Influence of cataract on optical coherence tomography image quality and retinal thickness


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Abstract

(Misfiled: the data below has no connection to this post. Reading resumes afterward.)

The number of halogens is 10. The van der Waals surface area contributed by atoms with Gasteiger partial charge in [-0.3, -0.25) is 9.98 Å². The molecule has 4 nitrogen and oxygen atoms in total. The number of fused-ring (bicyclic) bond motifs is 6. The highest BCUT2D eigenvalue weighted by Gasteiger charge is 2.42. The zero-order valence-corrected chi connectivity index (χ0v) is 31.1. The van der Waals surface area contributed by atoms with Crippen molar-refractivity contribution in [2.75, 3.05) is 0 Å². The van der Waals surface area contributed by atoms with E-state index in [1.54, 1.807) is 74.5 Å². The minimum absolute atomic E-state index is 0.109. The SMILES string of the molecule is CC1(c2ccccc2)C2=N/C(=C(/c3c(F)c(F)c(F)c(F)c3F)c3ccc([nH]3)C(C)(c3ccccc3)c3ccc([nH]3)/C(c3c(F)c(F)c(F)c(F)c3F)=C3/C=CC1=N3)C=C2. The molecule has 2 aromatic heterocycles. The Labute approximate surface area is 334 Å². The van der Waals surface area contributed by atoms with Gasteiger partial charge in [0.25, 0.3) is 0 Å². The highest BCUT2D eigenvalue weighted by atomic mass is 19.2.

Background:As optical coherence tomography (OCT) is widely used for diagnosis and monitoring of ocular pathology, especially in the elderly people, the influence of cataract on image quality and macular retinal thickness was studied.Methods:In 29 patients scheduled for cataract surgery, preoperative and postoperative OCT scans were obtained. Cataracts were categorised as nuclear, posterior or cortical. Parameters for image quality (signal-to-noise ratio (SNR)) and signal strength and macular thickness were compared. A three-level expert grading scale was used to evaluate the discriminative abilities of SNR and signal strength.Results:Nuclear cataracts (n = 12) provided better preoperative scans (higher SNR/signal strength) than posterior (n = 7) and cortical (n = 10) cataracts (p<0.004). Postoperatively SNR and signal strength increased significantly in all patients (p<0.001). The SNR was better at discriminating poor from acceptable and good scans than signal strength (area under the receiver operating curve: 0.879 and 0.810, respectively). Postoperative macular thickness overall showed a significant increase (p = 0.005), most evident in patients with posterior cataracts (p = 0.028).Conclusions:OCT imaging is influenced by cataract; image quality is reduced preoperatively and macular thickness measurements are slightly increased postoperatively. In individual patients, OCT scans remain reliable for gross clinical interpretation, even in the presence of cataract.

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